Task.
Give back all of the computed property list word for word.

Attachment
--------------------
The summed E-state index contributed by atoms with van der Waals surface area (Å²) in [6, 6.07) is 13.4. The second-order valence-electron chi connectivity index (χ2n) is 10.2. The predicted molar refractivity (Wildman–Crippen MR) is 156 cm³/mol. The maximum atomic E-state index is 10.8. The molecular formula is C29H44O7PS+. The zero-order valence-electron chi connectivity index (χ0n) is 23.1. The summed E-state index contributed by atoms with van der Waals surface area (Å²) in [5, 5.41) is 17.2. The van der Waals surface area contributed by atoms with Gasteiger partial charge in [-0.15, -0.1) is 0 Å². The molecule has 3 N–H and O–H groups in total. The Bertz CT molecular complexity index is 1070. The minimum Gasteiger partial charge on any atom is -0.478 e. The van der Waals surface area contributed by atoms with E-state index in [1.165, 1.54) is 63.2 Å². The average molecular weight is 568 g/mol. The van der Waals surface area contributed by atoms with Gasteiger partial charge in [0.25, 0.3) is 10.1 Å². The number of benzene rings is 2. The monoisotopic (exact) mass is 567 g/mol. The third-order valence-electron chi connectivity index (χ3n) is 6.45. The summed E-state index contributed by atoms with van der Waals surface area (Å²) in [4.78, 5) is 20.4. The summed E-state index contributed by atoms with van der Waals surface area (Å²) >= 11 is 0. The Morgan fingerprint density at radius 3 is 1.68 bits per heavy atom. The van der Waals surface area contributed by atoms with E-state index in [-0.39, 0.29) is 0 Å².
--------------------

The summed E-state index contributed by atoms with van der Waals surface area (Å²) in [6, 6.07) is 13.4. The second-order valence-electron chi connectivity index (χ2n) is 10.2. The predicted molar refractivity (Wildman–Crippen MR) is 156 cm³/mol. The maximum atomic E-state index is 10.8. The molecular formula is C29H44O7PS+. The zero-order valence-electron chi connectivity index (χ0n) is 23.1. The summed E-state index contributed by atoms with van der Waals surface area (Å²) in [5, 5.41) is 17.2. The van der Waals surface area contributed by atoms with Gasteiger partial charge in [-0.15, -0.1) is 0 Å². The molecule has 3 N–H and O–H groups in total. The Bertz CT molecular complexity index is 1070. The minimum Gasteiger partial charge on any atom is -0.478 e. The van der Waals surface area contributed by atoms with E-state index in [1.165, 1.54) is 63.2 Å². The average molecular weight is 568 g/mol. The van der Waals surface area contributed by atoms with Gasteiger partial charge in [0.25, 0.3) is 10.1 Å². The number of benzene rings is 2. The monoisotopic (exact) mass is 567 g/mol. The third-order valence-electron chi connectivity index (χ3n) is 6.45. The summed E-state index contributed by atoms with van der Waals surface area (Å²) in [4.78, 5) is 20.4. The summed E-state index contributed by atoms with van der Waals surface area (Å²) >= 11 is 0. The Morgan fingerprint density at radius 3 is 1.68 bits per heavy atom. The van der Waals surface area contributed by atoms with E-state index in [-0.39, 0.29) is 0 Å².